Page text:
Please welcome Thomas Sweterlitsch to The Qwillery as part of the 2014 Debut Author Challenge Guest Blogs. Tomorrow and Tomorrow was published on July 10th by Putnam Adult.
Two of the most important influences on my writing, and on my novel Tomorrow and Tomorrow in particular, are Marvel’s New X-Men by Grant Morrison and Frank Quitely, and Black Hole by Charles Burns. Please, sci-fi readers, hunt down these works and devour them! If you Google these artists and titles, hundreds if not thousands of internet pages devoted to them will fill your screen—so, I’ll skip my take on them. Rather, I want to pay homage to where influences like these exist before they become influences—most often they are waiting for you on the shelves of those very special “brick and mortar” stores that are threatened daily by e-commerce. In my case, there are two places in particular that have introduced me to important influences on my writing, and they are both at the top of dizzying sets of stairs.
The stairway leading to The Phantom of the Attic is a straight concrete shaft climbing at a precipitous angle—if you stand at the bottom and look straight up, you can just make out the top landing. You have to climb to get to the Phantom of the Attic, but the stairwell is decorated with posters you can read on your way—and once at the top, the space opens into a vast display of toys and t-shirts, collectibles, an entire wall of graphic novels, another entire wall of the weekly new releases. The best part of Phantom of the Attic, though, is the staff—yes, Phantom has enough items to spend hours browsing alone if you want to, but the staff is intelligent and helpful. If you felt like it, you could walk up to the front counter and strike up a conversation (like I did), saying you’re interested in science fiction but aren’t sure where to start reading. They’ll chat with you, they’ll lead you to a few things…and before you know it, you’re at home having your mind eviscerated by New X-Men #114. Phantom sells comics—but it also builds community, supporting local creators like Tom Scioli and Christopher Moeller while serving as a gathering space on new release Wednesdays, when the store is packed by comics fans and creators alike. I love the climb down those stairs, cradling a brown paper bag full of comics—not every comic will be an instant classic, but trips to Phantom are always a jolt to the imagination.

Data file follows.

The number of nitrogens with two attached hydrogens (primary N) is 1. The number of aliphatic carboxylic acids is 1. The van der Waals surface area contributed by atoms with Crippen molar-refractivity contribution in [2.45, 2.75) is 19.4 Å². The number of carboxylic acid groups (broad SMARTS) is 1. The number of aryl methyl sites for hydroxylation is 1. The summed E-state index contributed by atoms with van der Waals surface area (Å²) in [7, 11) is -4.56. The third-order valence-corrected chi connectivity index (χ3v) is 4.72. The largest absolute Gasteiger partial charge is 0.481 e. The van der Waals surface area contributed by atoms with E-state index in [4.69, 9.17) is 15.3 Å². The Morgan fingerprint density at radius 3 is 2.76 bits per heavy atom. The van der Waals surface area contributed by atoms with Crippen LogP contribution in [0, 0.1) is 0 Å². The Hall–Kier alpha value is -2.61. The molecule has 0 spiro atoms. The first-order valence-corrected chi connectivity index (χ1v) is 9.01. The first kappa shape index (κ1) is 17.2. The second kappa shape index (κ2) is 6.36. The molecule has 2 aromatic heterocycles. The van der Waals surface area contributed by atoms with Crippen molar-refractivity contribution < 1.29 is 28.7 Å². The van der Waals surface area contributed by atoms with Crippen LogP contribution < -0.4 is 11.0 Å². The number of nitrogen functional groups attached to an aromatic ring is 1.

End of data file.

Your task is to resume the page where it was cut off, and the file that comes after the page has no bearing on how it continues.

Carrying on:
Copacetic Comics is on the 3rd floor of a building shared with Lili Coffee Shop on the ground floor and Mind Cure Records sandwiched in-between—and, like Phantom, you have to climb to get there. The stairs leading up are a vertical corkscrew with steps of varying widths winding ever higher in what sometimes seems like a never-ending gyre. There are posters along the walls here, too, that you can read on your way. Copacetic is a cozy store packed floor to ceiling, corner to corner, with graphic novels and comics—not just your run-of-the-mill superhero graphic novels, either, but a specially curated selection of the most intense, literate, artful creations from small and independent presses, foreign imports, and handmade creators. Copacetic is a store you can lose yourself in—everything you touch will be a unique find—but the true treasure of Copacetic is the owner, Bill Boichel. Boichel is a mastermind of comics, encyclopedic in his knowledge of underground and indie artists and writers, and passionate about the medium—a typical conversation with Boichel will leave you with scores of new books to read and connections to track down. I picked up Black Hole on his recommendation and found it one of the most humane and sensitive uses of science fiction storytelling I had ever read—and a standard I try to hold my own writing up to. Through Boichel’s direct recommendation I found Burns and Jodorowsky, Theo Ellsworth, and local creators like Ed Piskor, Jim Rugg and Frank Santoro, artists you can sometimes find haunting his store.